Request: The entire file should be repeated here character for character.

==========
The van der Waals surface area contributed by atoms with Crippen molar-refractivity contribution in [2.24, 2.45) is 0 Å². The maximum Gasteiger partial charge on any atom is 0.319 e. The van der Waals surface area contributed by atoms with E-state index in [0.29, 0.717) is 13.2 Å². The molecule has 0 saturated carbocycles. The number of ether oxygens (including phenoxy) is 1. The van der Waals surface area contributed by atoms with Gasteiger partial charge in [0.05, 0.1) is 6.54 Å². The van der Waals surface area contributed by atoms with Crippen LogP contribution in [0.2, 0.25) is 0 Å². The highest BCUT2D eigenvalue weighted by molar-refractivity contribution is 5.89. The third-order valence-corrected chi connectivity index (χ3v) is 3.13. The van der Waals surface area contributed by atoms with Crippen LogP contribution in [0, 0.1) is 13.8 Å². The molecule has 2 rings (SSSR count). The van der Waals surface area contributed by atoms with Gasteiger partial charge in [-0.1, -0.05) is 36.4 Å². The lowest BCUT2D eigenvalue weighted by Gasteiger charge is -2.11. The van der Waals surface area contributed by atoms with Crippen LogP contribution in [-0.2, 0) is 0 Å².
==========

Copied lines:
The van der Waals surface area contributed by atoms with Crippen molar-refractivity contribution in [2.24, 2.45) is 0 Å². The maximum Gasteiger partial charge on any atom is 0.319 e. The van der Waals surface area contributed by atoms with E-state index in [0.29, 0.717) is 13.2 Å². The molecule has 0 saturated carbocycles. The number of ether oxygens (including phenoxy) is 1. The van der Waals surface area contributed by atoms with Gasteiger partial charge in [0.05, 0.1) is 6.54 Å². The van der Waals surface area contributed by atoms with Crippen LogP contribution in [0.2, 0.25) is 0 Å². The highest BCUT2D eigenvalue weighted by molar-refractivity contribution is 5.89. The third-order valence-corrected chi connectivity index (χ3v) is 3.13. The van der Waals surface area contributed by atoms with Crippen LogP contribution in [0, 0.1) is 13.8 Å². The molecule has 2 rings (SSSR count). The van der Waals surface area contributed by atoms with Gasteiger partial charge in [-0.1, -0.05) is 36.4 Å². The lowest BCUT2D eigenvalue weighted by Gasteiger charge is -2.11. The van der Waals surface area contributed by atoms with Crippen LogP contribution in [-0.2, 0) is 0 Å².